The Delevantes at Snagilwet, March 28

By Leonard January

Thank some superior being that the Delevantes are a great band. When I read a small blip in the newspaper that a group from the streets of New Jersey was going to perform in town I marked it on my calendar and put a star next to it. I was hoping that this band would do for me what another from the same area did many years ago _ The E Street Band led by none other than the great Bruce Springsteen. I was not disappointed. Not that these guys are better than the E Streeters but that they are able to evoke the same type of emotional output into each song they play and drive it straight through the hearts and souls of all the people listening to them. At least that's the way I felt. I realize that most of the audience were there to hear the headline show, The Spin Doctors, another New York-based group, but it was obvious to this writer that by the end of the Delevantes' first song, entitled "Cry the Rain," that this was a band that really had something to say in their songs. After listening to this tune, a country influenced ballad laced with an East Coast undercurrent force, I knew I was in for a great evening. Throughout this anthem, as well as all of their songs, brothers Mike and Bob Delevante serve up twangy, piercing vocals reminiscent of Phil and Don Everly. I guess if you were able to take the Everly Brothers and stick them in Hoboken, N.J., for twenty-five years, you'd have yourself a Delevante. That's also the stomping grounds of a youthful, pimply, skinny Frank Sinatra before he paralyzed every bobby-soxer in the United States. Maybe it's the water. Whatever it is, the Delevantes ran through a ten-song set that allowed each member to display his talents.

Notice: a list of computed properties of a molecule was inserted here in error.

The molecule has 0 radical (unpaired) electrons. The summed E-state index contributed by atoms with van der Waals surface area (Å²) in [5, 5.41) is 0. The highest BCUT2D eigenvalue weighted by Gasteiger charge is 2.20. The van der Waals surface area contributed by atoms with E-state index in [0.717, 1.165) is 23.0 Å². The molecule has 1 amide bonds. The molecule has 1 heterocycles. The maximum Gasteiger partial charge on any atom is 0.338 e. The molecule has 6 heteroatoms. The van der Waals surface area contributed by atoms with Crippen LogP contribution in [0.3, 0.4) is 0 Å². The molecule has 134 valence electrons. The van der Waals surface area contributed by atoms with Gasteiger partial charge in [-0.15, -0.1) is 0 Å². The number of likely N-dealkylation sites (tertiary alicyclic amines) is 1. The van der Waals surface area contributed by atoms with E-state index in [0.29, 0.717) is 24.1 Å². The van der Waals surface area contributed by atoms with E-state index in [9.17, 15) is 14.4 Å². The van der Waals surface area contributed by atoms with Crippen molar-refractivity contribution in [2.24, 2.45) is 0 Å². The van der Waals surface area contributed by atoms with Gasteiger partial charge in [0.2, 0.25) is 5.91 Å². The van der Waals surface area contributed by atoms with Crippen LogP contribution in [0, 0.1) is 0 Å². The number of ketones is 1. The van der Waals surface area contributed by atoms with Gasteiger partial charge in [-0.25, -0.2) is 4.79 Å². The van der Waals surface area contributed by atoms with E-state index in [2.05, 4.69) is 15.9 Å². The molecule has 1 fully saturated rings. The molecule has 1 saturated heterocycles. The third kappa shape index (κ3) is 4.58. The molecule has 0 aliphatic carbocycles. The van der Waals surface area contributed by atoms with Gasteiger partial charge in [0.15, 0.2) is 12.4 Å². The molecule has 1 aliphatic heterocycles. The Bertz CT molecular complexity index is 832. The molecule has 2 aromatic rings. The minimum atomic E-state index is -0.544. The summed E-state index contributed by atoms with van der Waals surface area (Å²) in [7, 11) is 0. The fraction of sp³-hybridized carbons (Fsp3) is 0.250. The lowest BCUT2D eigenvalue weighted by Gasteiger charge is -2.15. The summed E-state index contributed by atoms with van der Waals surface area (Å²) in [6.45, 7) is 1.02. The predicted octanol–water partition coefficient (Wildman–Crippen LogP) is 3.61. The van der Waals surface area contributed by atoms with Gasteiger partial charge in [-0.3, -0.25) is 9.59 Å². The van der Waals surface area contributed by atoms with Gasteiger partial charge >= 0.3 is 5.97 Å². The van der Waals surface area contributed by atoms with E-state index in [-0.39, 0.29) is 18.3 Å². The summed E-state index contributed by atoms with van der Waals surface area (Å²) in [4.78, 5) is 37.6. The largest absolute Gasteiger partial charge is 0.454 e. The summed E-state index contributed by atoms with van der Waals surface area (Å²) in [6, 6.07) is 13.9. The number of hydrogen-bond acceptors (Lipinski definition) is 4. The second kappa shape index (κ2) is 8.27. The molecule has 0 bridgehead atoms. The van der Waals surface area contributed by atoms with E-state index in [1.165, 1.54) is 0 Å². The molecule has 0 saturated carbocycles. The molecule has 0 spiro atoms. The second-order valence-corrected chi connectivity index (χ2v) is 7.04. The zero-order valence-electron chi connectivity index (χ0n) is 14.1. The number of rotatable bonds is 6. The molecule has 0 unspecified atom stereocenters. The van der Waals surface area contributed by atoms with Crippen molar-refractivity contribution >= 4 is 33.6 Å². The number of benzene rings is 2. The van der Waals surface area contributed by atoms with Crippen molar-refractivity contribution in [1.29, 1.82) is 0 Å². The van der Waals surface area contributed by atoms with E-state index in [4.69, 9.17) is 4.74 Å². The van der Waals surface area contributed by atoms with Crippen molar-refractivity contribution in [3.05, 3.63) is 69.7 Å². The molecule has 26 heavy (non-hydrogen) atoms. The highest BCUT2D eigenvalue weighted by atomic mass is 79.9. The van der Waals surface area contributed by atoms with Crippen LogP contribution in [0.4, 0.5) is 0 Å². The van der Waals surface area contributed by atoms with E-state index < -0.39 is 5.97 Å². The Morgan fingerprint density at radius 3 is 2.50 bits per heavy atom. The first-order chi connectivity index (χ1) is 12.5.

THe Delevantes. Photo by Dan Clinch

In song number two, "The Powers That Be," a tale of the hard life that we all must experience, is laid open to us. Drummer Ted Bonar and bass player Brad Finkel are one of the most solid rhythm machines that I've heard in a while. It's funny, but throughout the entire performance, most of the members were going up and down like an eight-valve cylinder engine, tuned to perfection. That's one of the benefits of playing on the road. You don't make a lot of money but you get real tight.

The best song of the night goes to "Neither Here, Neither There." It personifies the Delevantes down to the bone _ rugged, street-smart playing, twin harmonies and catchy hooks. It was difficult to understand the lyrics but, as in all great songs, the music was great and the hooks in all the songs were easily identifiable.

I was amused at one point in the evening when after playing the tun entitled "Everybody," someone from the audience yelled out to "keep it funky," and Bob Delevante replied, "God help us." Again, that's the price you pay for a mis-booking. You got to pay your dues and perfect your trade.

In their apropos closing song, a rocker entitled "It's a Living," the Delevantes understand that they have to take the good with the bad and play on. Best of luck to them. I'll be there to see them when they come blasting back into town.